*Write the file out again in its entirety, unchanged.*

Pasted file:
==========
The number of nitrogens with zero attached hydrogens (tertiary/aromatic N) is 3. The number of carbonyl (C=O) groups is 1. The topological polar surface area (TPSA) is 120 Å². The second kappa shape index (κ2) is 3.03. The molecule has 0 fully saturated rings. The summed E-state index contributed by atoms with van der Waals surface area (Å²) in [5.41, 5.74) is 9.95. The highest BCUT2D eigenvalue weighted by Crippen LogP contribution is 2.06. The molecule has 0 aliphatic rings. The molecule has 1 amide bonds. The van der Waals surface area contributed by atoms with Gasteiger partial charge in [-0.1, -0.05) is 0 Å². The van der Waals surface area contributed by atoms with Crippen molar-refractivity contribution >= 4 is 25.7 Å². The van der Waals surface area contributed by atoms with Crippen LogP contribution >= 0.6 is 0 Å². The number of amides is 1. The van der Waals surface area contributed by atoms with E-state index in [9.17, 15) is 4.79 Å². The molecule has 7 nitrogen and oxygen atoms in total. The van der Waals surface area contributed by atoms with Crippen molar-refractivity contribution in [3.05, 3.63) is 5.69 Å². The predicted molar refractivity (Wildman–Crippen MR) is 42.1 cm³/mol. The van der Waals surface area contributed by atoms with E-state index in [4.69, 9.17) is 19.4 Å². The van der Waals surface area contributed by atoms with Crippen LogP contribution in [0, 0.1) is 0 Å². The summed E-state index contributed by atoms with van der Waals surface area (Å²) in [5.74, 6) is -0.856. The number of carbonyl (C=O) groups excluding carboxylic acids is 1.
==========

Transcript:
The number of nitrogens with zero attached hydrogens (tertiary/aromatic N) is 3. The number of carbonyl (C=O) groups is 1. The topological polar surface area (TPSA) is 120 Å². The second kappa shape index (κ2) is 3.03. The molecule has 0 fully saturated rings. The summed E-state index contributed by atoms with van der Waals surface area (Å²) in [5.41, 5.74) is 9.95. The highest BCUT2D eigenvalue weighted by Crippen LogP contribution is 2.06. The molecule has 0 aliphatic rings. The molecule has 1 amide bonds. The van der Waals surface area contributed by atoms with Gasteiger partial charge in [-0.1, -0.05) is 0 Å². The van der Waals surface area contributed by atoms with Crippen molar-refractivity contribution >= 4 is 25.7 Å². The van der Waals surface area contributed by atoms with Crippen LogP contribution >= 0.6 is 0 Å². The number of amides is 1. The van der Waals surface area contributed by atoms with E-state index in [9.17, 15) is 4.79 Å². The molecule has 7 nitrogen and oxygen atoms in total. The van der Waals surface area contributed by atoms with Crippen molar-refractivity contribution in [3.05, 3.63) is 5.69 Å². The predicted molar refractivity (Wildman–Crippen MR) is 42.1 cm³/mol. The van der Waals surface area contributed by atoms with E-state index in [4.69, 9.17) is 19.4 Å². The van der Waals surface area contributed by atoms with Crippen LogP contribution in [0, 0.1) is 0 Å². The summed E-state index contributed by atoms with van der Waals surface area (Å²) in [5.74, 6) is -0.856. The number of carbonyl (C=O) groups excluding carboxylic acids is 1.